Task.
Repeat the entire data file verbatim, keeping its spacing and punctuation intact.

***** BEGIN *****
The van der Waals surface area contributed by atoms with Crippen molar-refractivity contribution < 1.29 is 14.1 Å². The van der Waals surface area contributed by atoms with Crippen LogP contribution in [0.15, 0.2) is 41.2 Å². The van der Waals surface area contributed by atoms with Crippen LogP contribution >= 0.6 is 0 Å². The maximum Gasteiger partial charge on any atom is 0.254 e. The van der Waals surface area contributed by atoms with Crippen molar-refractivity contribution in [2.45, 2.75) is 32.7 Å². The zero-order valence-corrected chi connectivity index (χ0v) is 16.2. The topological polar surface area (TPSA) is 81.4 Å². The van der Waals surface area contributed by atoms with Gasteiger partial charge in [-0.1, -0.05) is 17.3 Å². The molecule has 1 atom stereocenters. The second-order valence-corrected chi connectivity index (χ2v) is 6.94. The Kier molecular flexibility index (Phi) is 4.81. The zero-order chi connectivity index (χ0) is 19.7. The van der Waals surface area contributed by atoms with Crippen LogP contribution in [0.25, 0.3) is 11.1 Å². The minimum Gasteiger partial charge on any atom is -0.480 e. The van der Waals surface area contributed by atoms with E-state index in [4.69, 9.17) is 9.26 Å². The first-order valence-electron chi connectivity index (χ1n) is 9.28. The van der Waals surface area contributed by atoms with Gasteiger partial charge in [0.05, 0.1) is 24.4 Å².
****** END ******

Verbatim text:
The van der Waals surface area contributed by atoms with Crippen molar-refractivity contribution < 1.29 is 14.1 Å². The van der Waals surface area contributed by atoms with Crippen LogP contribution in [0.15, 0.2) is 41.2 Å². The van der Waals surface area contributed by atoms with Crippen LogP contribution >= 0.6 is 0 Å². The maximum Gasteiger partial charge on any atom is 0.254 e. The van der Waals surface area contributed by atoms with Crippen molar-refractivity contribution in [2.45, 2.75) is 32.7 Å². The zero-order valence-corrected chi connectivity index (χ0v) is 16.2. The topological polar surface area (TPSA) is 81.4 Å². The van der Waals surface area contributed by atoms with Gasteiger partial charge in [-0.1, -0.05) is 17.3 Å². The molecule has 1 atom stereocenters. The second-order valence-corrected chi connectivity index (χ2v) is 6.94. The Kier molecular flexibility index (Phi) is 4.81. The zero-order chi connectivity index (χ0) is 19.7. The van der Waals surface area contributed by atoms with Crippen LogP contribution in [0.25, 0.3) is 11.1 Å². The minimum Gasteiger partial charge on any atom is -0.480 e. The van der Waals surface area contributed by atoms with E-state index in [4.69, 9.17) is 9.26 Å². The first-order valence-electron chi connectivity index (χ1n) is 9.28. The van der Waals surface area contributed by atoms with Gasteiger partial charge in [0.05, 0.1) is 24.4 Å².